Gyr falcons, ptarmigan and microtine rodents in Northern Sweden
2005 (English)In: Ibis, ISSN 0019-1019, E-ISSN 1474-919X, Vol. 147, no 3, 587-597 p.Article in journal (Refereed) Published
A Gyr Falcon Falco rusticolus population in Northern Sweden (66°N, 17°E) was monitored from 1996 to 2002 in relation to its predator–prey interactions with its main and alternative prey species. Ptarmigan species Lagopus spp., and especially Rock Ptarmigan L. mutus, were the Gyr Falcons’ most important prey and constituted more than 90% of the prey biomass. A 21-fold difference in ptarmigan abundance was found across Falcon breeding territories. However, this great variation in prey availability corresponded to only about a 10% shift in Gyr Falcon diet across territories, suggesting that the Falcons were reluctant or unable to compensate for declining ptarmigan availability by using alternative prey categories. Gyr Falcons did not respond functionally to microtine rodent abundance. Their diets were unaffected by a peak in the microtine rodent population cycle when Norwegian Lemmings Lemmus lemmus occurred in high numbers in the study area. Gyr Falcons responded numerically to their prey in two ways. First, there was a reproductive response with a significant relationship between the number of chicks fledged and the number of ptarmigan in the breeding territories. Secondly, although the Gyr Falcons did not utilize microtines as prey, there was a relationship between the microtine rodent abundance and the number of pairs that attempted to breed each year. This could be a result of an indirect community interaction, assuming that other predators switched from ptarmigan to microtines as prey, which could have had a positive effect on the breeding performance of the Gyr Falcons. The Gyr Falcons acted as true specialist predators, and their narrow food niche probably reflected a general lack of suitable alternative prey in the study area.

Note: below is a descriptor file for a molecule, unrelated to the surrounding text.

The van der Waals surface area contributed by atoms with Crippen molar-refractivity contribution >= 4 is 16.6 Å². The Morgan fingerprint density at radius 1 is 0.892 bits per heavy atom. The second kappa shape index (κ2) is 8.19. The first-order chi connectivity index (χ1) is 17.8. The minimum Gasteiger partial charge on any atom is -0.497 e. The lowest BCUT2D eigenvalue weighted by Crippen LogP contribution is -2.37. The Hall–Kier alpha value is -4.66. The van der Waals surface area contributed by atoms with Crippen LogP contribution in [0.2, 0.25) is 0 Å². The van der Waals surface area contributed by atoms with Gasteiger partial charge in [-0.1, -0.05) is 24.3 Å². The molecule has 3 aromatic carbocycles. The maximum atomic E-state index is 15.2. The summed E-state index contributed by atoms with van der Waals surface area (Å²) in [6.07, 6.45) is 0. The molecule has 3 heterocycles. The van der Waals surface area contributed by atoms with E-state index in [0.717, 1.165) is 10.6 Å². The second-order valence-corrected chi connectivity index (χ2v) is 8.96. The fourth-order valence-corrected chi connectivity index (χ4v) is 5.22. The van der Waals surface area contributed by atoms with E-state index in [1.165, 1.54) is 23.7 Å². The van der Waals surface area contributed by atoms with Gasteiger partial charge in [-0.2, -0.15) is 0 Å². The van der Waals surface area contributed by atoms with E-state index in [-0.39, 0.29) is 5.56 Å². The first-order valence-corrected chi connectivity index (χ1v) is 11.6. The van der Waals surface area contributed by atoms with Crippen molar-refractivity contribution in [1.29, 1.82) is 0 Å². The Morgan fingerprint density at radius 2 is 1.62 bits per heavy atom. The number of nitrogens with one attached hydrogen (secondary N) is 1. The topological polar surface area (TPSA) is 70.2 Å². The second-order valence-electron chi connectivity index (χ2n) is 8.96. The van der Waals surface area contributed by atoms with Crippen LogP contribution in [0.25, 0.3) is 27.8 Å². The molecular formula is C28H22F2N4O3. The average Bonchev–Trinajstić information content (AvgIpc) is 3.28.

Place, publisher, year, edition, pages
2005. Vol. 147, no 3, 587-597 p.
IdentifiersURN: urn:nbn:se:su:diva-23376DOI: 10.1111/j.1474-919x.2005.00436.xOAI: oai:DiVA.org:su-23376DiVA: diva2:191637